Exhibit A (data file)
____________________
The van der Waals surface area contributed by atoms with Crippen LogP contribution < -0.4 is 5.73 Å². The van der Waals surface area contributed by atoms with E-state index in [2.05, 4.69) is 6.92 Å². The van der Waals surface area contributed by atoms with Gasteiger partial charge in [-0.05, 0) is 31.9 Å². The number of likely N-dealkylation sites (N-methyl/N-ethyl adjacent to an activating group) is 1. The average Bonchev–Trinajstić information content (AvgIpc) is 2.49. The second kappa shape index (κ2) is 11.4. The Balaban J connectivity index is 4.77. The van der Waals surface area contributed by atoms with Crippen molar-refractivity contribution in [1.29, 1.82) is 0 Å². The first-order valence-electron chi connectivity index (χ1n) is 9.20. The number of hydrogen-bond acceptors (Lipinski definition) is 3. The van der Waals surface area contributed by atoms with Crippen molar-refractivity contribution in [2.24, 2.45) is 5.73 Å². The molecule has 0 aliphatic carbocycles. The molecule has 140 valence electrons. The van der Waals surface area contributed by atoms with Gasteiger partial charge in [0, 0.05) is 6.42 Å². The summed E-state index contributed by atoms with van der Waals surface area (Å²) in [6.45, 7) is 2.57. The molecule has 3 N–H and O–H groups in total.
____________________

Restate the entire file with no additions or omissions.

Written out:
The van der Waals surface area contributed by atoms with Crippen LogP contribution < -0.4 is 5.73 Å². The van der Waals surface area contributed by atoms with E-state index in [2.05, 4.69) is 6.92 Å². The van der Waals surface area contributed by atoms with Gasteiger partial charge in [-0.05, 0) is 31.9 Å². The number of likely N-dealkylation sites (N-methyl/N-ethyl adjacent to an activating group) is 1. The average Bonchev–Trinajstić information content (AvgIpc) is 2.49. The second kappa shape index (κ2) is 11.4. The Balaban J connectivity index is 4.77. The van der Waals surface area contributed by atoms with Crippen molar-refractivity contribution in [1.29, 1.82) is 0 Å². The first-order valence-electron chi connectivity index (χ1n) is 9.20. The number of hydrogen-bond acceptors (Lipinski definition) is 3. The van der Waals surface area contributed by atoms with Crippen molar-refractivity contribution in [2.24, 2.45) is 5.73 Å². The molecule has 0 aliphatic carbocycles. The molecule has 140 valence electrons. The van der Waals surface area contributed by atoms with Gasteiger partial charge in [0, 0.05) is 6.42 Å². The summed E-state index contributed by atoms with van der Waals surface area (Å²) in [6.45, 7) is 2.57. The molecule has 3 N–H and O–H groups in total.